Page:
|0.2 g/L||19.1 nm||0.23|
|0.1 g/L||20.4 nm||0.25|
|0.05 g/L||19.9 nm||0.23|
The size of globular proteins may be used to estimate their molecular weight. If this relationship is used for the concentration series, an estimated mw range from 560 kDa (for 17.8 nm) to 770 kDa (for 20.4 nm) clearly underscores that more than a single monomeric form of ferritin is present in solution. While a distribution analysis showed a small contribution of aggregates in this sample (shown in fig. 2), this was too small to explain the large PDI values seen here. The large polydispersity is therefore caused by the presence of oligomers.
Figure 2: Size distribution of ferritin, 0.05 mg/mL
When an electric field is applied to charged molecules illuminated by a laser, any movement due to electrophoresis will cause a Doppler shift in the frequency of the scattered light. This effect may be exploited to study their mobility and hence zeta potential, which is related to the charge of the molecules in solution.
The molecular structure of ferritin is known and may be used to predict its charge in solution. Here, the sample was prepared at pH 7 and the estimated charge of the molecule was predicted as: -306, based on its sequence with a predicted isoelectric point at pI=4.80 resulting.1
Figure 3: Charge vs. pH for ferritin
The zeta potential is the charge induced potential at the slipping plane For a negatively charged molecule a negative zeta potential is expected. The results from two different concentrations are listed in the table below.
Table 2: Zeta potential and conductivity from ferritin
|Native ferritin||Zeta potential||Conductivity|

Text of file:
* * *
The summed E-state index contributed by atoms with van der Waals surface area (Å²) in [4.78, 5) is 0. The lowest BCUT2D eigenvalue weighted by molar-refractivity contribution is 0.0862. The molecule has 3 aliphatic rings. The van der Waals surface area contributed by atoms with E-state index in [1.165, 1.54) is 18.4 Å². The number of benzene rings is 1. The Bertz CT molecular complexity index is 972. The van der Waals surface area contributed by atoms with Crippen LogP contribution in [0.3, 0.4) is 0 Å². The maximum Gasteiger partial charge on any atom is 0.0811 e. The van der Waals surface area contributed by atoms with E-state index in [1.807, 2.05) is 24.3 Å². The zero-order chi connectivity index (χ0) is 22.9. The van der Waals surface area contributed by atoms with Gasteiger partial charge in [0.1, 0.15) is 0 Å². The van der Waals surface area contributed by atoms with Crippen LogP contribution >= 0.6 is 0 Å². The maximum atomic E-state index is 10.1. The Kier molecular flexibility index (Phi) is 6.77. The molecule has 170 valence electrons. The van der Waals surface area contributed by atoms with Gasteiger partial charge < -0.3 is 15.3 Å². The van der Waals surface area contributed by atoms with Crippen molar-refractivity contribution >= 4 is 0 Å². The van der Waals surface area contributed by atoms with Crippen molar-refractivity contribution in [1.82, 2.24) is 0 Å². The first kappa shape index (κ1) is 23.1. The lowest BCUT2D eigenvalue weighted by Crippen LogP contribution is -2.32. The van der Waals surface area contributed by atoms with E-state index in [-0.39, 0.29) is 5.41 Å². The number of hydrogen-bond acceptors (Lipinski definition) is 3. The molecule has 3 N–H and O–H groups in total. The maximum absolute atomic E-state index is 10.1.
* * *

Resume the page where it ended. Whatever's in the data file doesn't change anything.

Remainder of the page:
|1 g/L||-34.6 mV||0.043 mS/cm|
|10 g/L||-32.3 mV||0.288 mS/cm|
The results confirm the negative charge of the protein. Since the samples were prepared in distilled water, the conductivity measurement may be used to estimate the charge. A rough estimate assuming that all charges in the solution originate from the protein, and that these charges behave like Na+Cl- gives an estimated charge of 105 Electrons per molecule for the preparation at 1g/L and a protein charge of 85 Electrons at 10g/L. The charge is expected to be slightly lower at the higher concentration. Surprisingly, these estimates are in reasonable agreement with the negative charge expected from its sequence -306 (with the incorrect assumption that all titratable sites are considered isolated from each other and independent of the local environment. In addition, the effect of shielding by the electric double layer is not taken into account here. This would lead to a higher net charge than the one calculated ignoring the contribution from external ions that reduce the effective charge at the slipping plane).
Ferritin was characterized by the combination of three light scattering techniques. Ferritin is a protein that stores and releases iron in a controlled fashion and may be an ideal target for bio-nano-material production.
The size of ferritin and its interior is appropriate for nano-technology applications. The combination of the information of the size (obtained by DLS), the molecular weight (obtained by SLS) and the charge (obtained by ELS) may be employed to control and ultimately produce better nanotechnology products. In addition, its biological compatibility may allow its use for biomedical applications.